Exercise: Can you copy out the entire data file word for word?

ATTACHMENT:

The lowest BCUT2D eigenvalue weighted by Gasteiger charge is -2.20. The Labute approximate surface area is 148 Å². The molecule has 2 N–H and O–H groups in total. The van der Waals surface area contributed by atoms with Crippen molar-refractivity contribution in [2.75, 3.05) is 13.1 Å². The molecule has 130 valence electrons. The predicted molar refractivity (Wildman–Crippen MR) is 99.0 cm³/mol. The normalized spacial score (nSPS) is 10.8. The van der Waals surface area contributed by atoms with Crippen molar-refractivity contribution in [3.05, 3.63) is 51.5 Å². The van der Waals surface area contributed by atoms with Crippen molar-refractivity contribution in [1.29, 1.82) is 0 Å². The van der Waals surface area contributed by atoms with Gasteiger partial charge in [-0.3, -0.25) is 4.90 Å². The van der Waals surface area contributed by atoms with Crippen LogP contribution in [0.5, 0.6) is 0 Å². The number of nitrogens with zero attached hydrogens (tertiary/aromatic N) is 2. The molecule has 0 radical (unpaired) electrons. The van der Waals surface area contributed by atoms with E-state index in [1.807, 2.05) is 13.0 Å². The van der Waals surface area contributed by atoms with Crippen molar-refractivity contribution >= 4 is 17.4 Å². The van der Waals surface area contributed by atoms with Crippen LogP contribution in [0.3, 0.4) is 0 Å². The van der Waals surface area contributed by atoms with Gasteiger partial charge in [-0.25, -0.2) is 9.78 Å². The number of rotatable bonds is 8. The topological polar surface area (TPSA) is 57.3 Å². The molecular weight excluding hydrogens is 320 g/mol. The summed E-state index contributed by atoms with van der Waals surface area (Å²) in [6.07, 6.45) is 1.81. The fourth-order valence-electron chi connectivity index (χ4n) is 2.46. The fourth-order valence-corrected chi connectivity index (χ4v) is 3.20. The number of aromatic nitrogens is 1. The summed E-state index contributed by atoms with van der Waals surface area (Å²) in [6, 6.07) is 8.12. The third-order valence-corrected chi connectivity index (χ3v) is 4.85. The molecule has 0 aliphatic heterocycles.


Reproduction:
The lowest BCUT2D eigenvalue weighted by Gasteiger charge is -2.20. The Labute approximate surface area is 148 Å². The molecule has 2 N–H and O–H groups in total. The van der Waals surface area contributed by atoms with Crippen molar-refractivity contribution in [2.75, 3.05) is 13.1 Å². The molecule has 130 valence electrons. The predicted molar refractivity (Wildman–Crippen MR) is 99.0 cm³/mol. The normalized spacial score (nSPS) is 10.8. The van der Waals surface area contributed by atoms with Crippen molar-refractivity contribution in [3.05, 3.63) is 51.5 Å². The van der Waals surface area contributed by atoms with Crippen molar-refractivity contribution in [1.29, 1.82) is 0 Å². The van der Waals surface area contributed by atoms with Gasteiger partial charge in [-0.3, -0.25) is 4.90 Å². The van der Waals surface area contributed by atoms with Crippen LogP contribution in [0.5, 0.6) is 0 Å². The number of nitrogens with zero attached hydrogens (tertiary/aromatic N) is 2. The molecule has 0 radical (unpaired) electrons. The van der Waals surface area contributed by atoms with E-state index in [1.807, 2.05) is 13.0 Å². The van der Waals surface area contributed by atoms with Crippen molar-refractivity contribution >= 4 is 17.4 Å². The van der Waals surface area contributed by atoms with Crippen LogP contribution in [0.3, 0.4) is 0 Å². The van der Waals surface area contributed by atoms with Gasteiger partial charge in [-0.25, -0.2) is 9.78 Å². The number of rotatable bonds is 8. The topological polar surface area (TPSA) is 57.3 Å². The molecular weight excluding hydrogens is 320 g/mol. The summed E-state index contributed by atoms with van der Waals surface area (Å²) in [6.07, 6.45) is 1.81. The fourth-order valence-electron chi connectivity index (χ4n) is 2.46. The fourth-order valence-corrected chi connectivity index (χ4v) is 3.20. The number of aromatic nitrogens is 1. The summed E-state index contributed by atoms with van der Waals surface area (Å²) in [6, 6.07) is 8.12. The third-order valence-corrected chi connectivity index (χ3v) is 4.85. The molecule has 0 aliphatic heterocycles.